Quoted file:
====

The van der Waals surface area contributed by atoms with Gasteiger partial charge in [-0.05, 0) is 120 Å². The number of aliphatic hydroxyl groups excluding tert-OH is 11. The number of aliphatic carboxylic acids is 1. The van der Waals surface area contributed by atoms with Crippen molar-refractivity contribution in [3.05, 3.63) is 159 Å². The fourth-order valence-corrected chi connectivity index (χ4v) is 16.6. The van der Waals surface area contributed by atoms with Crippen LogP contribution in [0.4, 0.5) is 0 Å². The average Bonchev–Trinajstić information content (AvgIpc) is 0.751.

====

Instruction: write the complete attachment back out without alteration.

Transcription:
The van der Waals surface area contributed by atoms with Gasteiger partial charge in [-0.05, 0) is 120 Å². The number of aliphatic hydroxyl groups excluding tert-OH is 11. The number of aliphatic carboxylic acids is 1. The van der Waals surface area contributed by atoms with Crippen molar-refractivity contribution in [3.05, 3.63) is 159 Å². The fourth-order valence-corrected chi connectivity index (χ4v) is 16.6. The van der Waals surface area contributed by atoms with Crippen LogP contribution in [0.4, 0.5) is 0 Å². The average Bonchev–Trinajstić information content (AvgIpc) is 0.751.